BUSINESS & ECONOMY

Residents Support Local Tree Farms

By Lauren Wanko
Correspondent

The Dowden family is searching for a Christmas tree at Yuletide Christmas Tree Farm in New Egypt.
 
“I think it’s great, you get to come out here an you get to spend time together looking for a tree, looking for the right tree, I think a lot of things are lost with the convenience of buying a plastic tree with lights,” said Manchester resident Dennis Dowden.
 
There are more than 800 Christmas tree farms in the Garden State with 68,471 trees. Growers at Yuletide plant four different species on 20 acres, totaling about 20,000 trees.
 
“Well you just don’t think about it, you just do it,” said grower John Perry.
 
The Perry family hand plants two to three year old seedlings. It takes anywhere from seven to 10 years for the trees to grow before they become the centerpiece of someone’s living room.
 
“Don’t forget the first six to seven years we were here, we planted, we maintained all the trees, there was not a dollar coming in so for six to seven years, you don’t make any money,” said Perry.
 
Flash forward about 30 years– the family-run business now welcomes back many of the same customers every holiday season, like Cathy Falconio.
 
“It’s usually our tradition that right after we’re done with the turkey, on Thanksgiving, that we go out and get a tree and think about Christmas,” said Falconio.
 
The Allentown resident’s been picking her own Christmas tree here for the past 25 years. It’s a fairly new tradition for two-year-old Charlie Borgeson.
 
“My husband’s from New Hampshire and used to do this with his family so it’s a tradition we’re continuing with our family,” said Stephanie Borgeson.
 
“It really gives not only the families a thrill, but us as well,” said grower Glenn Perry.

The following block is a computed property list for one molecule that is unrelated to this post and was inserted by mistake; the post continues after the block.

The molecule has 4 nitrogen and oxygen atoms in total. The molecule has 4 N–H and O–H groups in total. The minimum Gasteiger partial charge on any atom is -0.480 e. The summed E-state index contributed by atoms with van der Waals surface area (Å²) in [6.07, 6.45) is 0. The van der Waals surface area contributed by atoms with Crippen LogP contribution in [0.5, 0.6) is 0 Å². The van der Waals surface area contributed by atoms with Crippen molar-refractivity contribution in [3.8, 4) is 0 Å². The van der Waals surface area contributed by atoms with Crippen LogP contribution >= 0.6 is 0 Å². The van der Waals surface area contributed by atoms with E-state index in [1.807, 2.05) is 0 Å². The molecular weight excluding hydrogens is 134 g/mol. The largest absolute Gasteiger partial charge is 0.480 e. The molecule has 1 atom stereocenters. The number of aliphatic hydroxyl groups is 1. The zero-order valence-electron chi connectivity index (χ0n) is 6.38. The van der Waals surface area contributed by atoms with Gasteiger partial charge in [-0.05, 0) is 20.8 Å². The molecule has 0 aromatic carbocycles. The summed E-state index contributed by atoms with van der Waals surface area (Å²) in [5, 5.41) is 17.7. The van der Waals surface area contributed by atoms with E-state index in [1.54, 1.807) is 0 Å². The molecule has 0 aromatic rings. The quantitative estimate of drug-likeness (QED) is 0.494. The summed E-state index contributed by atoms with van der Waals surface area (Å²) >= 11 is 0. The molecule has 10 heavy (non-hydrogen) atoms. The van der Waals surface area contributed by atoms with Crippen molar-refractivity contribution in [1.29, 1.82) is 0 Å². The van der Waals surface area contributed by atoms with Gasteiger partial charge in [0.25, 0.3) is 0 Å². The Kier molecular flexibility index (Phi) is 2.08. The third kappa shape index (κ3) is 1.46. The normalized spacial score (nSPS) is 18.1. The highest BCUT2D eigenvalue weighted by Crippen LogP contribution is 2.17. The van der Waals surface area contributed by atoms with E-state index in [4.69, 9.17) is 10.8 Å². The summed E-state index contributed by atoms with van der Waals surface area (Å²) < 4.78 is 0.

Many of Yuletide’s customers like supporting local businesses.
 
“We like coming by here and seeing there are still farms,” said Sheri Stechna.
 
Grower John Perry says planting is the easiest part of the operation that happens during the spring and fall. Maintenance is the year-round job. The team is constantly checking for insects and disease, mowing the grass, they fertilize the trees, but only rely on mother nature to water the evergreens.
 
Once the tree begins to develop new growth, growers give the tree a hair cut of sorts. It’s called shearing. They shape them in an effort to create that perfect Christmas tree.
 
“Some of them grow naturally, but they all need a little help,” said John Perry.
 
Yultide Farm sells anywhere from 400 to 2,000 trees a season. Perry says it all depends on the weather. So far it’s been nice enough to lure customers to the farm.

The Dowden’s finally found their Christmas tree with the help of 23 month old Ela. It’s a tradition they hope she’ll one day share with her own family.

Find a list of New Jersey Christmas Tree farms to cut down your own tree here.